Dried Yeast: 1 tbsp
Warm water: ¾ cup (I needed about a couple of tablespoons more)
All purpose flour: 2 cups
Sugar: 1 cup +1/3 cup
(to make cinnamon sugar, add 3 tbsp of powdered cinnamon to 1 cup of sugar)
SALTED Butter: 125 gms + 3 tbsps melted butter
Sea salt: 1/2 tsp


Cut the butter into cubes and let it chill.
Dissolve the yeast in a couple of tbsps of water with a tsp of sugar. Set aside till the yeast is foamy.

In a mixing bowl, whisk together the flour and salt. Make a well in the centre of the flour and pour in the yeast mixture and mix it into the flour.

Add the remaining water in a thin stream till the flour comes together into a soft but not sticky dough.  (If the dough feels too sticky, add some flour, a tbsp at a time. If too hard, add water, again a tbsp at a time. The second time, I needed to add some water).

Transfer the dough on a lightly dusted countertop and knead the dough till it feels soft and elastic and doesn't cling to your fingers or stick to the countertop.

Place the dough in a buttered bowl, cover and let it rest for about an hour.

Lightly dust the countertop with some flour and roll the dough into a rectangle 12”x18” (the 12” side should be on your left and right, the top and bottom of the rectangle should be about 18” - mine was not as big, though I didn't measure the exact dimensions).

Place the butter cubes in the centre of the dough and sprinkle ¼ cup of the cinnamon sugar over the butter. Fold the left side of the dough over the centre of the dough, do so with the right end of the dough as well.

Now sprinkle ¼ cup of cinnamon sugar over the length of the folded dough and fold the dough once again into three.

Wrap the dough into a plastic wrap and chill for an hour. (I chilled mine for over 2 hours).

Wipe the counter top clean and then sprinkle it with 1/3 cup of PLAIN caster sugar. Slide the chilled dough on the sugar covered countertop and press ¼ cup cinnamon sugar into the top of the dough.

                  (drowned in sugar, my entry to Susan's Black and White Wednesday)

Roll the dough into a rectangle once again (of similar dimensions as before). I found the dough more difficult to work with at this stage and so I rolled it for a bit and then finally stretched it with my hands.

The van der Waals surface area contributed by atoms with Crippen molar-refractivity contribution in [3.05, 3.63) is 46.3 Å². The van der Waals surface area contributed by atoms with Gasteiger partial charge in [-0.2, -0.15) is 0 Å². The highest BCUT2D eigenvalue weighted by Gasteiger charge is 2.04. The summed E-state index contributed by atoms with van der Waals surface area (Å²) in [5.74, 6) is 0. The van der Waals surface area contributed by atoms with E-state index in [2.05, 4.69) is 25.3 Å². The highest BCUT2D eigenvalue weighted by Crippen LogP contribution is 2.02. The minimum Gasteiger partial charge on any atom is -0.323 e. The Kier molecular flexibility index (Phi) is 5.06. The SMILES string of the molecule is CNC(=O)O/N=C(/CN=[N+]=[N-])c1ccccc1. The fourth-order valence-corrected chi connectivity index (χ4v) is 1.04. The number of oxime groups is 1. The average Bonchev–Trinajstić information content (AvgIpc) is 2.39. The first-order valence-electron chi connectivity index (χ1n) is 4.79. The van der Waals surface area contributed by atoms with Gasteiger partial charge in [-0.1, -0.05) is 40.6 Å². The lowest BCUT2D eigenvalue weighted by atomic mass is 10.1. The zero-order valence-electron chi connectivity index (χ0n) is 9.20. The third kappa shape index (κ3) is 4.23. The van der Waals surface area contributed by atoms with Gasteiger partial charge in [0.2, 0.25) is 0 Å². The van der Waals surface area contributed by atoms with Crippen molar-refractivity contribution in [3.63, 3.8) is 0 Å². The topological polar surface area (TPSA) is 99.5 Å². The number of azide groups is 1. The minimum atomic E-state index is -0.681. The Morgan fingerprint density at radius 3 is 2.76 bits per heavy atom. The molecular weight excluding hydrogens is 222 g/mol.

Fold it into thirds, wrap it in a cling wrap and let it rest in the refrigerator for about an hour.
(the first time, I made three small loaves. If you wish to do the same, divide the dough into 3 at this stage).

Pre-heat the oven to 425 deg F or 220 deg C (I thought 200 deg C worked better, I thought my cakes were a bit dry when I baked them at 220 deg C) and butter a 9” pie plate.

Open the cling wrap and shape the chilled dough into a disc to fit your pie plate. Lift the cling wrap and invert it over the pie plate. Sprinkle the last ¼ cup of cinnamon sugar over the top and drizzle with 1 tbsp melted butter.

Bake for about 40-45 minutes or until the top is caramelised. Let it rest for a couple of minutes, slide onto a wire rack and cool for about 10-15 minute.

Taste it. Melted butter oozing out and mingling with caramelised sugar…..oh, utter bliss. The Kouign-Amann has been Yeastspotted, hosted by Hefe and Mehr.

It is customary to post something sweet, something decadent especially when marking blog anniversaries. This Kouign- amann celebrates my third blog anniversary. It is a very special recipe to me, because had it not been for blogging, I would never have attempted making something that isn’t pronounced the way it is written! Blogging has made me stretch my own limits in the kitchen and how!

I know I am not as regular as I’d like to be in posting recipes or in responding to comments, but I want to thank each and everyone of you for visiting my blog over the last three years, leaving me your comments and trying out my recipes.

It is not just about the ingredients or the recipe, good food happens when it is served with love!!

Powered by Blogger.

Search This Blog

Follow me!

Served With Love is on Facebook

Creative Commons License
This work is licenced under a Creative Commons Licence.